Using a Dumb Phone in a Smart Phone World

Using a Dumb Phone in a Smart Phone World


Although I no longer have a smart phone with data, I still have text messaging. By using text alerts, I can still receive vital information like subway construction updates, sports scores, and bank notifications. There are numerous alerts you can set-up without having on-the-go access to apps and the Internet.

Subway Alerts

Just like highways, the nyc subway system has it’s share of incidents causing delays. The MTA (mass transit authority) website provides the status of current train service. However, even without Internet access they still provide this via Text Alerts.

You can choose the train lines to be notified about and your time of day preference to receive the alerts. This is great because when I am at work, I can just check the website. However, when I’m out and about, I can still get updates of the subway schedule and know if I should avoid a certain line.

Sports Score Alerts

Because having up-to-the-minute information on a sports game is just as important as traffic delays (humor me here), ESPN provides Score Alerts. This is a cheaper alternative to having a sports app sending you push alerts on your smart phone.

They give you all sorts of options of notifications: Season or single-game scores of any major sport, breaking news/top stories, updates for specific major events, and fantasy team updates.

I use this during college football & basketball to receive half-time & final scores of every Michigan State game. Even within each game ESPN gives you a whole slew of actions you can be notified about like every time the score changes or at the end of each quarter. This way you can still stay updated on your current teams wherever you are, even without a smart phone.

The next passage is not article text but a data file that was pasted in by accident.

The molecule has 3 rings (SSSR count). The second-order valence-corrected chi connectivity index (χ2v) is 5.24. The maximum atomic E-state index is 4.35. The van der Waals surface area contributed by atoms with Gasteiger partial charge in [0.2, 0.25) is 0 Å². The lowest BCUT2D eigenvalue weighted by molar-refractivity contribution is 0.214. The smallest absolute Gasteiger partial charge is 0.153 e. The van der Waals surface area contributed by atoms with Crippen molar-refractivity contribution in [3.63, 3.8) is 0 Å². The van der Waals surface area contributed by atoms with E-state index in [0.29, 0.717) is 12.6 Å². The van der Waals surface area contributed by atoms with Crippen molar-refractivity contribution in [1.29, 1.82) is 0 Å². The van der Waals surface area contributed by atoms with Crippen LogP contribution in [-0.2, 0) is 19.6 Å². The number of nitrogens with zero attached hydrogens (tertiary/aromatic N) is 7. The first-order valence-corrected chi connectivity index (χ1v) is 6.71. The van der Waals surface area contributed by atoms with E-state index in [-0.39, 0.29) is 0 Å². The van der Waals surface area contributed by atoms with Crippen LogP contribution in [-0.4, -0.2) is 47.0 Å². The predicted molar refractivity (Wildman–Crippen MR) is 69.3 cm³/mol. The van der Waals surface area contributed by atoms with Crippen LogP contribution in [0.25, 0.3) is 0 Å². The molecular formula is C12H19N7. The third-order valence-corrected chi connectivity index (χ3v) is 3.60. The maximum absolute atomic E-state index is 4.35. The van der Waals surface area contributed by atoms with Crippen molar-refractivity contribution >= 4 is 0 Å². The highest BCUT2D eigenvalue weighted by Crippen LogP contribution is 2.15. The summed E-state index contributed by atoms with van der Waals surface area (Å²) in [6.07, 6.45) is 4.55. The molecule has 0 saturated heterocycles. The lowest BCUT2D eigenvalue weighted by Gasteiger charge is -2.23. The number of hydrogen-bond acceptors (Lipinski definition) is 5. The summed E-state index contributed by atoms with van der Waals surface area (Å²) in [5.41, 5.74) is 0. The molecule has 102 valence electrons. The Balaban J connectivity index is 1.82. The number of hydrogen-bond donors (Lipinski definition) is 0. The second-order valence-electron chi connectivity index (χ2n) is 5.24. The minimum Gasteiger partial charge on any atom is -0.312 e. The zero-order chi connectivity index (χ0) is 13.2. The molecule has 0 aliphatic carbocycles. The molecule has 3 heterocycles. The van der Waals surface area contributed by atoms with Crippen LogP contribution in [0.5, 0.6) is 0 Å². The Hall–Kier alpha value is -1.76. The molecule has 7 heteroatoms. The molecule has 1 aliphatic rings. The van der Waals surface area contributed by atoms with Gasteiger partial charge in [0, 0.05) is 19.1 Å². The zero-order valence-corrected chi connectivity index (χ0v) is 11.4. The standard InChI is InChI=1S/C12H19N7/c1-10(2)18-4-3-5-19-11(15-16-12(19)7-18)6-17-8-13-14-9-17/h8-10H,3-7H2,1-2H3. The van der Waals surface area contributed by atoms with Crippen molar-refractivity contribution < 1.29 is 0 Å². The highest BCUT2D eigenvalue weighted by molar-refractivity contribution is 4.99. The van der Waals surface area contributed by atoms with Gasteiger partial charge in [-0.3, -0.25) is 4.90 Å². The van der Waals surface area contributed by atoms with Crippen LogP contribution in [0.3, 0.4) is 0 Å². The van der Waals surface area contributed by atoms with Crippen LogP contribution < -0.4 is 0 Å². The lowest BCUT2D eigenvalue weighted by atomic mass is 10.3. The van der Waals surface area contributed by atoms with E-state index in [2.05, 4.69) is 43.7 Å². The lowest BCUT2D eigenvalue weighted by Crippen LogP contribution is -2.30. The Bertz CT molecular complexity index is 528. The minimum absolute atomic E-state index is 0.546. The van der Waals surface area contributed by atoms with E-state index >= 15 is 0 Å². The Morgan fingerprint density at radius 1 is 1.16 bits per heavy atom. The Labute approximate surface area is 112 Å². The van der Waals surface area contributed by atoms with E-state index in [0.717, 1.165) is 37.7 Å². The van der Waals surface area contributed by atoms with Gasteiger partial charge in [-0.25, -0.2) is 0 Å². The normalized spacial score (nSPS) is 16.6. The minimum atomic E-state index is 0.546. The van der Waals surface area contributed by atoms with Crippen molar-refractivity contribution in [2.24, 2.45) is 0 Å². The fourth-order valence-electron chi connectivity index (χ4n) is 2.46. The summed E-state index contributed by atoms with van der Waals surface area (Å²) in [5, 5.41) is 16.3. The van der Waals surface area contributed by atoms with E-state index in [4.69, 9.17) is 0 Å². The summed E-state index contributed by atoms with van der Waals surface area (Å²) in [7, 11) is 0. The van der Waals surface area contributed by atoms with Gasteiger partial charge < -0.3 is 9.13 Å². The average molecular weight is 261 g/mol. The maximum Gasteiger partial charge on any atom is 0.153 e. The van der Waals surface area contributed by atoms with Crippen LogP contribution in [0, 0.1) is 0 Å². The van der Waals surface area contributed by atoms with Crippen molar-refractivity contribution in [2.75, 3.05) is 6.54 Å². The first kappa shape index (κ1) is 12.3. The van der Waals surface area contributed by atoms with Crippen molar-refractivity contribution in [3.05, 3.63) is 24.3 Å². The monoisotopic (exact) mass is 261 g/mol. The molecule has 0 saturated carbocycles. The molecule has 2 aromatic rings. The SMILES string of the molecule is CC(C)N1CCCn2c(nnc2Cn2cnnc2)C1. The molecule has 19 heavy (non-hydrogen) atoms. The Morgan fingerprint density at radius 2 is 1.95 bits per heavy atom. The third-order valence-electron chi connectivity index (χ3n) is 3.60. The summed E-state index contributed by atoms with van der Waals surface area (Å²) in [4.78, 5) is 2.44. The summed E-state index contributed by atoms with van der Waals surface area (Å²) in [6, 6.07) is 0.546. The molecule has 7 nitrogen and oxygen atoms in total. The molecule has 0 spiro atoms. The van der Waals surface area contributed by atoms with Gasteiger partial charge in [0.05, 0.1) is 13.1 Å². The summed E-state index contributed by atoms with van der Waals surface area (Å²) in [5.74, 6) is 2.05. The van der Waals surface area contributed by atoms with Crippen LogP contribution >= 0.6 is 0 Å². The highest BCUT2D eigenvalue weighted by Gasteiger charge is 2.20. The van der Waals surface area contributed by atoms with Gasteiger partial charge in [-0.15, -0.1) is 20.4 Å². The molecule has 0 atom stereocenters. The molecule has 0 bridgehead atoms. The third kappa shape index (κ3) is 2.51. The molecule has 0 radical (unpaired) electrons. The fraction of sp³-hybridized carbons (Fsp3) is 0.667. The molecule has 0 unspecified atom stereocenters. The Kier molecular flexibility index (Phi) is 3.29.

Bank Alerts

USAA, along with most major banks, provide customers with Account Alerts.

These include customizable notifications for deposits, withdrawals, and balances. A whole app isn’t needed for something as simple as seeing when the rent check was cashed or when your balance is low.

Let Me Google That For You

Many Google services are accessible via sms!

Simply text message “google” (466-453) with a query and it will send back results. It’s no yelp, but you can text “pizza 11218” or “sushi church ave brooklyn” and you will receive 1-3 texts based on Google’s search results. This is particularly useful if you forget the exact address of a place but know it’s “around here somewhere.”

Here are all the functions available by texting “google” (466-453):

  • Local listings: “car wash 11218”
  • Weather: “weather 11218”
  • Movie showtimes: “movies 11218”
  • Flights: “ua405”
  • Sports information: “atl falcons”
  • Stocks: “goog”
  • Define: “define esoteric”
  • Products: “price iphone”

Don’t get me wrong, this is not the most efficient way to get some of this information but for a weather report or address look-up, it is pretty convenient at those times you’re not near a computer. Flight information in particular will be useful when traveling since that is what I was most worried about when dropping my smart phone.

For those of you without smart phones, what other tips do you have?


4 Replies to “Using a Dumb Phone in a Smart Phone World”

  1. My dumb phone works fine for texting and making phone calls. That’s about it. We use a Garmin GPS in the car for directions, but not traffic updates. I’m tempted every so often to get a smart phone, but it’s the monthly fee that stops me every time. If the monthly fee were $50 or less I’d consider it. I still hate the idea of $50 though!

    I know some people would rather pay for a smart phone even if it means they don’t have a car. I’m not to that point yet!

  2. I use a Samsung dumb phone too. It’s not as flashy as my friend’s smart phones, but I think it still looks really sleek. Besides calling and texting, the biggest use I’ve found for my phone is using it as an alarm clock :0) I tried texting Google but they didn’t reply yet :0( maybe it doesn’t work in Canada >_<

  3. Since I’ve never had a smart phone, I’ve never had to learn to live without it. I’m rarely far enough away from an Internet connection to need to check the weather or an address on my phone. The 7 days we were without Internet at home weren’t even all that bad. I think it really comes down to learning what conveniences you can live without and learning to plan ahead. (But I can also understand how different needs are depending on where you live. I don’t need public transportation alerts on my phone because I drive a car, but if I lived in NYC, this service would be invaluable.)

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